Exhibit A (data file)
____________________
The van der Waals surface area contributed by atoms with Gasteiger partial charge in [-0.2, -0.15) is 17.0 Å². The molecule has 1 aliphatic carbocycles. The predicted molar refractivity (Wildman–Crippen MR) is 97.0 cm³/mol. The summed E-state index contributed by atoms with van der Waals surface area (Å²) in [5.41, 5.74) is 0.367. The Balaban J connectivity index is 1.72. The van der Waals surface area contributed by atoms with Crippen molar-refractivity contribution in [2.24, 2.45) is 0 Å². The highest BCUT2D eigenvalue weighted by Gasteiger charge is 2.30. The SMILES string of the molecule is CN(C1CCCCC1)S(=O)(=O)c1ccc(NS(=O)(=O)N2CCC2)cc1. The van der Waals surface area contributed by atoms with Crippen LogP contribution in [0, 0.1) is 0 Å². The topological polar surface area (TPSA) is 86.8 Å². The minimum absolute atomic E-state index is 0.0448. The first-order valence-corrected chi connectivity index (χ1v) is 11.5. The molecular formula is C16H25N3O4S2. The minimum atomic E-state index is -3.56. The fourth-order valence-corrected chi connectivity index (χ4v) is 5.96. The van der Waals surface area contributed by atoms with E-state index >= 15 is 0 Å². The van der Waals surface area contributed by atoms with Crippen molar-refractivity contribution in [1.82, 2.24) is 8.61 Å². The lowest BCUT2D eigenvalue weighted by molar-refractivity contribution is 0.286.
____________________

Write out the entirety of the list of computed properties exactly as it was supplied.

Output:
The van der Waals surface area contributed by atoms with Gasteiger partial charge in [-0.2, -0.15) is 17.0 Å². The molecule has 1 aliphatic carbocycles. The predicted molar refractivity (Wildman–Crippen MR) is 97.0 cm³/mol. The summed E-state index contributed by atoms with van der Waals surface area (Å²) in [5.41, 5.74) is 0.367. The Balaban J connectivity index is 1.72. The van der Waals surface area contributed by atoms with Crippen molar-refractivity contribution in [2.24, 2.45) is 0 Å². The highest BCUT2D eigenvalue weighted by Gasteiger charge is 2.30. The SMILES string of the molecule is CN(C1CCCCC1)S(=O)(=O)c1ccc(NS(=O)(=O)N2CCC2)cc1. The van der Waals surface area contributed by atoms with Crippen LogP contribution in [0, 0.1) is 0 Å². The topological polar surface area (TPSA) is 86.8 Å². The minimum absolute atomic E-state index is 0.0448. The first-order valence-corrected chi connectivity index (χ1v) is 11.5. The molecular formula is C16H25N3O4S2. The minimum atomic E-state index is -3.56. The fourth-order valence-corrected chi connectivity index (χ4v) is 5.96. The van der Waals surface area contributed by atoms with E-state index >= 15 is 0 Å². The van der Waals surface area contributed by atoms with Crippen molar-refractivity contribution in [1.82, 2.24) is 8.61 Å². The lowest BCUT2D eigenvalue weighted by molar-refractivity contribution is 0.286.